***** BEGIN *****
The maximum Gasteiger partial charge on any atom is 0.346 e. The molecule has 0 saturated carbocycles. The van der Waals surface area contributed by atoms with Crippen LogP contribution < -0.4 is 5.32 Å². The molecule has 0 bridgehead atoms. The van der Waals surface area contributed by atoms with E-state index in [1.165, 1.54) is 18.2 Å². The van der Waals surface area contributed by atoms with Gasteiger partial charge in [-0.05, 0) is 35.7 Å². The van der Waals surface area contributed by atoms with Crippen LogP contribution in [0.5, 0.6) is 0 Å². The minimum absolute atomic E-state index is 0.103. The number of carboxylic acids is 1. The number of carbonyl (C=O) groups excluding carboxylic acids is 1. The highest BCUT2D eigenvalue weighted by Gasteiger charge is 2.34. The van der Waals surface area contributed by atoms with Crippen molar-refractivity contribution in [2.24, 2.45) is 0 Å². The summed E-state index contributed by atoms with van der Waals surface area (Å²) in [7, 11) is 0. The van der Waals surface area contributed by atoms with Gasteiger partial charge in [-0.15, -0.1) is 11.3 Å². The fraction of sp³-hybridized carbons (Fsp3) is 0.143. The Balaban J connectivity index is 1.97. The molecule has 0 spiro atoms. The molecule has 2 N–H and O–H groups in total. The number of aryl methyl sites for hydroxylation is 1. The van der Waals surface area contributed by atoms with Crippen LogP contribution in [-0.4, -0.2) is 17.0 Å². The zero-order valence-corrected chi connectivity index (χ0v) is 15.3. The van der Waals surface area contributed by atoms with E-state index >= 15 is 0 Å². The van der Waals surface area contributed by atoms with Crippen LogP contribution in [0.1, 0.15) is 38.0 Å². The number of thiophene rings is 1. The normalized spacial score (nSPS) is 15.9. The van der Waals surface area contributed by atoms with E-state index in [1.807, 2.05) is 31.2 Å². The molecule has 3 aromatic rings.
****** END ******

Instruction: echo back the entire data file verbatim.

The maximum Gasteiger partial charge on any atom is 0.346 e. The molecule has 0 saturated carbocycles. The van der Waals surface area contributed by atoms with Crippen LogP contribution < -0.4 is 5.32 Å². The molecule has 0 bridgehead atoms. The van der Waals surface area contributed by atoms with E-state index in [1.165, 1.54) is 18.2 Å². The van der Waals surface area contributed by atoms with Gasteiger partial charge in [-0.05, 0) is 35.7 Å². The van der Waals surface area contributed by atoms with Crippen LogP contribution in [0.5, 0.6) is 0 Å². The minimum absolute atomic E-state index is 0.103. The number of carboxylic acids is 1. The number of carbonyl (C=O) groups excluding carboxylic acids is 1. The highest BCUT2D eigenvalue weighted by Gasteiger charge is 2.34. The van der Waals surface area contributed by atoms with Crippen molar-refractivity contribution in [2.24, 2.45) is 0 Å². The summed E-state index contributed by atoms with van der Waals surface area (Å²) in [7, 11) is 0. The van der Waals surface area contributed by atoms with Gasteiger partial charge in [-0.15, -0.1) is 11.3 Å². The fraction of sp³-hybridized carbons (Fsp3) is 0.143. The Balaban J connectivity index is 1.97. The molecule has 0 spiro atoms. The molecule has 2 N–H and O–H groups in total. The number of aryl methyl sites for hydroxylation is 1. The van der Waals surface area contributed by atoms with Crippen LogP contribution in [-0.4, -0.2) is 17.0 Å². The zero-order valence-corrected chi connectivity index (χ0v) is 15.3. The van der Waals surface area contributed by atoms with E-state index >= 15 is 0 Å². The van der Waals surface area contributed by atoms with Crippen LogP contribution in [0.1, 0.15) is 38.0 Å². The number of thiophene rings is 1. The normalized spacial score (nSPS) is 15.9. The van der Waals surface area contributed by atoms with E-state index in [1.807, 2.05) is 31.2 Å². The molecule has 3 aromatic rings.